Luke 21:25,26 NLT “And there will be strange signs in the sun, moon, and stars. And here on earth the nations will be in turmoil, perplexed by the roaring seas and strange tides. People will be terrified at what they see coming upon the earth, for the powers in the heavens will be shaken.”
Large portions of the central United States remained under flood warnings on Thursday morning as high waters continued to wreak havoc on dozens of riverside communities.
The National Weather Service issued the warnings for significant swaths of Arkansas, Kansas, Oklahoma and Missouri, where floodwaters reached historic levels following a powerful winter storm, but also issued isolated flood warnings throughout the southeast. The service also issued flash flooding watches in large portions of Florida, Alabama, Georgia and South Carolina.
While floodwaters began to recede in many locations, particularly around hard-hit greater St. Louis, they remained at critically high levels. The National Weather Service warned that towns and cities further south along the Mississippi River could experience “significant river flooding” into mid-January as the massive amounts of water flowed downstream, according to its website.
The National Oceanic and Atmospheric Administration (NOAA) reported that 365 river gauges remained at flood stages on Thursday, 44 of which were at “major flooding” levels. The river gauges don’t always consider lakes, creeks or streams, many of which also breached their banks.
Missouri Governor Jay Nixon, who declared a state of emergency and mobilized the National Guard in the wake of the flooding, said the floods are responsible for killing 14 people in the state, according to a news release from his office. The Missouri Department of Transportation said at least 200 roads were submerged statewide early Thursday, according to a news release.
A busy 21-mile stretch of Interstate 44 remained closed near St.Louis, and the statement from Nixon’s office indicated it was the first time floodwaters shut down the road since 1982.
The Meramec River in Valley Park, Missouri, near St. Louis, crested at a record level of 44.11 feet early Thursday, according to the NOAA, which was more than four feet above a 33-year-old record and only the second time the river reached 38 feet in the past century. The river receded slightly to 43.57 feet later Thursday, the NOAA said, but that was still 27 feet above flood stage.
The community ordered those in low-lying areas to evacuate as the waters surged toward historic heights, according to a posting on its Facebook page. The city is protected by a levee, the posting indicates, but there was still “significant flooding” in several portions of the city.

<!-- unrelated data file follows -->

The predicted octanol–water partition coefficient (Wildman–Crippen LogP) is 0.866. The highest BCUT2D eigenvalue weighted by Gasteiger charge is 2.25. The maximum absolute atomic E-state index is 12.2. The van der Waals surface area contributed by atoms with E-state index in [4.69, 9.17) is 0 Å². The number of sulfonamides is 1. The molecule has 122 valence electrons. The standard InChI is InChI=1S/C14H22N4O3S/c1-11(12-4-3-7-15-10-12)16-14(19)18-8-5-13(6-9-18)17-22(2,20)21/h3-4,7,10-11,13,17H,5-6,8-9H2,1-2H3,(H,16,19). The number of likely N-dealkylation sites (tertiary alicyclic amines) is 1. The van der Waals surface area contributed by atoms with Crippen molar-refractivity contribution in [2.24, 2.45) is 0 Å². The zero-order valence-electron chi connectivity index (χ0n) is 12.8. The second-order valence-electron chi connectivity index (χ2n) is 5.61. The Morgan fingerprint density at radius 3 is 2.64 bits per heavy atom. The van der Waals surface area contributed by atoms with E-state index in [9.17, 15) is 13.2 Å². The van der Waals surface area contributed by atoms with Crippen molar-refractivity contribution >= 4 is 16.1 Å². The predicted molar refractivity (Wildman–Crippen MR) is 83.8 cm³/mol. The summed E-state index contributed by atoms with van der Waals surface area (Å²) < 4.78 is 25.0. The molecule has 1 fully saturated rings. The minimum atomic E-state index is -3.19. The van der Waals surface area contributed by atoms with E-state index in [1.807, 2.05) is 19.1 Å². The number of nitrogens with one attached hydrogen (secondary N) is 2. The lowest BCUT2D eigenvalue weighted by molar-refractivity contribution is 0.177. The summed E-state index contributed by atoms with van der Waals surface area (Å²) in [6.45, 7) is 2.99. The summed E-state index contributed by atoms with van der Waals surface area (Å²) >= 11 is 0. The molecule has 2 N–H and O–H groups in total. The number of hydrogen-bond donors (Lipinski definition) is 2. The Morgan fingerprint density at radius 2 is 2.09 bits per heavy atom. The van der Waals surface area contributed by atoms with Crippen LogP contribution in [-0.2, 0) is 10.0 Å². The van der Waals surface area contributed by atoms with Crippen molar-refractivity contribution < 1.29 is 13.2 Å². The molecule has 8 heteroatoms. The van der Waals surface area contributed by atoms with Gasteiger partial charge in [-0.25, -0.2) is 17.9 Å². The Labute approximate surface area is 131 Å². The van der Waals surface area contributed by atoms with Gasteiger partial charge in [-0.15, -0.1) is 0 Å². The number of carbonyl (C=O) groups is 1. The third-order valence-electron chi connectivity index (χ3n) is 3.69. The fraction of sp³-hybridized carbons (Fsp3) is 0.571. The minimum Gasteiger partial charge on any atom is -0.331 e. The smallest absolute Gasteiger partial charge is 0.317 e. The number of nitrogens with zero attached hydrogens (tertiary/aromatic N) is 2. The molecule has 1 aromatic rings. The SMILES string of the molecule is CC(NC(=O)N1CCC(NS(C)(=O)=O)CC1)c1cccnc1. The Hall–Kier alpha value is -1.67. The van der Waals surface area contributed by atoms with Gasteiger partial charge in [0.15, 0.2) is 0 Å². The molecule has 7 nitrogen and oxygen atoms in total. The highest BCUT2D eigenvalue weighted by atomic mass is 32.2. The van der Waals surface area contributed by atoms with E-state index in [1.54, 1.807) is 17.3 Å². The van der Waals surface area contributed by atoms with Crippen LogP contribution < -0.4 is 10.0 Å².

The Meramec River flooding also damaged “hundreds of homes and businesses” in Pacific, Missouri, according to the governor’s office. The city, located upstream from Valley Park, crested just shy of its all-time record, the NOAA said, but that was still 18 feet above flood stage.
As the waters departed Valley Park and Pacific, they arrived further downstream.
NOAA data indicates the Meramec River in Arnold climbed to an all-time high of 47.22 feet on Thursday morning, nearly two feet above the record and roughly 23 feet above flood stage. The city recommended people evacuate because of the danger to residences, according to its website.
The Meramec flows into the Mississippi River, and communities downstream were expected to see waters rise further. In Chester, Illinois, the NOAA said waters were already at 44.26 feet on Thursday, 17 feet above flood stage and its second-highest level ever, and forecasts called for another 3-foot rise this week. Several roads in the city were already closed, its website indicates.
“This historic flooding event will continue to cause significant hazards and disruptions – from Missourians being forced from their homes, to businesses temporarily closing, to traffic congestion and impacts on interstate commerce due to the closure of a major trucking corridor,” Nixon said in a statement. “I thank the many Missourians who are assisting their neighbors by providing rooms in their homes, helping with sandbagging efforts and countless other acts of kindness.”
Missouri wasn’t the only state affected by the extreme weather.
The storm dumped snow, ice and rain throughout Oklahoma, prompting Governor Mary Fallin to extend a state of emergency. The state Department of Emergency Management reported Wednesday evening that five people lost their lives and another 104 were injured in the storm.
Earlier this week, Illinois Governor Bruce Rauner said “significant issues related to flooding” had occurred in seven counties and he issued a disaster proclamation for those areas, according to a news release from his office.